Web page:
Brokers haven’t had a lot of consultation from insurers around the new Fair Insurance Code over how the changes will apply to them, according to Duane Duggan, the president of the Insurance Brokers Association of New Zealand (IBANZ
Duggan, who is also head of Insurance Legal at Crombie Lockwood
, appeared on a panel of industry representatives to discuss the implications of the changes to the Code at last week’s New Zealand Insurance Law Association conference.
When asked how the broking industry viewed the Code, Duggan said while he welcomed many aspects of it there was still some uncertainty over the full implications from the broker perspective.
“I don’t think there’s necessarily been a lot of engagement in terms of how it’s going to pan out from a day to day application in dealing with brokers,” he said.
“I think there’s a few technical issues, while brokers under this Code are seen as the agents of insureds, which is fine, a lot of brokers do have mandates to underwrite covers on behalf of insurers, so there’s some issues that insurers will need to consider in terms of the application of the Code to brokers who are handling scheme business.”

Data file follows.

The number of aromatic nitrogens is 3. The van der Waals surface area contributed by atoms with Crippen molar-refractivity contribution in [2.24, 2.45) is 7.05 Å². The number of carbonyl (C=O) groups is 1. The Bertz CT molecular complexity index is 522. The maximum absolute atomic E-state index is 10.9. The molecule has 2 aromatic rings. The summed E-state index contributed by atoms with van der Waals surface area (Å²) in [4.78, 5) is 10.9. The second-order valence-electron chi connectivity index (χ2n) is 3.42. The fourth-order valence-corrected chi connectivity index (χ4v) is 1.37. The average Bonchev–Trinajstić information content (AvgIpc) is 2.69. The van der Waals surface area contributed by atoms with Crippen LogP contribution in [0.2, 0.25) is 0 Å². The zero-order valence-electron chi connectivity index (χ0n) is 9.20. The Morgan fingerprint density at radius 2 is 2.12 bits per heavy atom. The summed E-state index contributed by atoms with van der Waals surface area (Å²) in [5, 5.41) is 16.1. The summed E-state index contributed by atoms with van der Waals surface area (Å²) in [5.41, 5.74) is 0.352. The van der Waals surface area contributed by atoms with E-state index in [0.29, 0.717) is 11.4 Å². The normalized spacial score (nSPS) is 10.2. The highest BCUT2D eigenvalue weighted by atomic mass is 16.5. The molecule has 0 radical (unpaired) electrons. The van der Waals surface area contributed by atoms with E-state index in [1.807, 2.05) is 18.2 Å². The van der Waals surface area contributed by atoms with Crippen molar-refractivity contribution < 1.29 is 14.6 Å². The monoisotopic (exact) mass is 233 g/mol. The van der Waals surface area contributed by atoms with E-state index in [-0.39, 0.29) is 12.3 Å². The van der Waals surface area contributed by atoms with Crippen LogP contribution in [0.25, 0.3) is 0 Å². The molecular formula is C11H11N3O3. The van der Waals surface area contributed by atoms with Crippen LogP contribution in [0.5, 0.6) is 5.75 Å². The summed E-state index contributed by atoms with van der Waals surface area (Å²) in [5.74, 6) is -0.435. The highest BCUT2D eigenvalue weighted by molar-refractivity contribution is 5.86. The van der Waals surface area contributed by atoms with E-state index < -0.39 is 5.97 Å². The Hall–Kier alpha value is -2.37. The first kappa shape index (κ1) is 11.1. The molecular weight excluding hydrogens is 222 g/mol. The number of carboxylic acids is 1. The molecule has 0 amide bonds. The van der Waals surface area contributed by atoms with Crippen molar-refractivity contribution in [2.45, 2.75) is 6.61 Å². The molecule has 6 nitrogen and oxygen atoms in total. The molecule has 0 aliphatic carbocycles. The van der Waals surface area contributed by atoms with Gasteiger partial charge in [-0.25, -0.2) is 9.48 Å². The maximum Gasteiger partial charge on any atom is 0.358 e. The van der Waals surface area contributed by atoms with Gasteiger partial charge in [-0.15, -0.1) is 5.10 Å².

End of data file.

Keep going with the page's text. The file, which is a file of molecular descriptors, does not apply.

He said it would be fair to say IBANZ
members weren’t prepared for the changes, despite them coming into place on 1 January 2016.
Duggan welcomed the benchmarks being brought in under the new Code, however.
“[The benchmarks] are going to be of use to brokers and their clients in holding insurers more accountable in terms of their service and claims delivery. Certainly that’s going to lift the bar for all insurers.
“My take on it is for brokers there’s going to be consistency of claims handling across the board which is good – good for us and good for our clients.”
He said he wasn’t sure if insurers had realised the full implications of meeting those standards yet though.
He was also unsure how the changes would ultimately improve the negative perception of the insurance industry, given that a lot of complaints stemmed from disputes over claims in the life and health sector, but he said it was a good start which brokers welcomed.
Tim Grafton, CEO of the Insurance Council of New Zealand (ICNZ), who also appeared on the panel, responded to the lack of consultation charge saying he had written to and met with the IBANZ
CEO a few months previously as well as writing to the CEOs of New Zealand’s five largest broking companies.
“So they have that information at hand,” he said, adding that more work was in the pipeline to get the message across.
’ cooperation we propose to have a webinar up in the next few weeks for brokers to be able to effectively have a workshop on it, and that will be provided by ICNZ.”
What did the panellists say about the Code’s handling of material non-disclosure? Read part two in the next newsletter.